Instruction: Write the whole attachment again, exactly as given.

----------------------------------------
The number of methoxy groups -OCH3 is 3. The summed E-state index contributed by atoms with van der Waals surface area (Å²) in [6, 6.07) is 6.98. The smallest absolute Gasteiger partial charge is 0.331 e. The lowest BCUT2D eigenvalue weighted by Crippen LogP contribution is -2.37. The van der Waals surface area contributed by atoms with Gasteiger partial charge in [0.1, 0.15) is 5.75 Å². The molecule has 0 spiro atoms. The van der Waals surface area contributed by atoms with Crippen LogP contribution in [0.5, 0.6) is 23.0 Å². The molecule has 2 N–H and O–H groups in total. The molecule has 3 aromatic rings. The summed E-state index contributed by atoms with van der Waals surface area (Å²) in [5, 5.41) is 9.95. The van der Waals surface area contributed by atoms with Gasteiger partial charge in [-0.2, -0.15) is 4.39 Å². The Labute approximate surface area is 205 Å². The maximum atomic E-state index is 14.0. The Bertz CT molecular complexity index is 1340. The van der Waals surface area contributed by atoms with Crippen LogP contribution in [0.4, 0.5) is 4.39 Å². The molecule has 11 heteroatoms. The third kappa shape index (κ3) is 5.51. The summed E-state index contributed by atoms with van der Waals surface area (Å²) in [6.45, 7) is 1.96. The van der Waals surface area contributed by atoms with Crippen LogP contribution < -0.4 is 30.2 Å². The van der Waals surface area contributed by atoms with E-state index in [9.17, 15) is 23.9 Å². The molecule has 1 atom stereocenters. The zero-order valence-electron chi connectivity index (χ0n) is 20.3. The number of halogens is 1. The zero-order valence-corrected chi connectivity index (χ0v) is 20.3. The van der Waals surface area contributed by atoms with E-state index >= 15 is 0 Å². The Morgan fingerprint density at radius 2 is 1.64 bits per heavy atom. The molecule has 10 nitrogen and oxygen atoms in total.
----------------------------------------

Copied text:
The number of methoxy groups -OCH3 is 3. The summed E-state index contributed by atoms with van der Waals surface area (Å²) in [6, 6.07) is 6.98. The smallest absolute Gasteiger partial charge is 0.331 e. The lowest BCUT2D eigenvalue weighted by Crippen LogP contribution is -2.37. The van der Waals surface area contributed by atoms with Gasteiger partial charge in [0.1, 0.15) is 5.75 Å². The molecule has 0 spiro atoms. The van der Waals surface area contributed by atoms with Crippen LogP contribution in [0.5, 0.6) is 23.0 Å². The molecule has 2 N–H and O–H groups in total. The molecule has 3 aromatic rings. The summed E-state index contributed by atoms with van der Waals surface area (Å²) in [5, 5.41) is 9.95. The van der Waals surface area contributed by atoms with Gasteiger partial charge in [-0.2, -0.15) is 4.39 Å². The Labute approximate surface area is 205 Å². The maximum atomic E-state index is 14.0. The Bertz CT molecular complexity index is 1340. The van der Waals surface area contributed by atoms with Crippen LogP contribution in [0.4, 0.5) is 4.39 Å². The molecule has 11 heteroatoms. The third kappa shape index (κ3) is 5.51. The summed E-state index contributed by atoms with van der Waals surface area (Å²) in [6.45, 7) is 1.96. The van der Waals surface area contributed by atoms with Crippen LogP contribution < -0.4 is 30.2 Å². The van der Waals surface area contributed by atoms with E-state index in [9.17, 15) is 23.9 Å². The molecule has 1 atom stereocenters. The zero-order valence-electron chi connectivity index (χ0n) is 20.3. The number of halogens is 1. The zero-order valence-corrected chi connectivity index (χ0v) is 20.3. The van der Waals surface area contributed by atoms with E-state index >= 15 is 0 Å². The Morgan fingerprint density at radius 2 is 1.64 bits per heavy atom. The molecule has 10 nitrogen and oxygen atoms in total.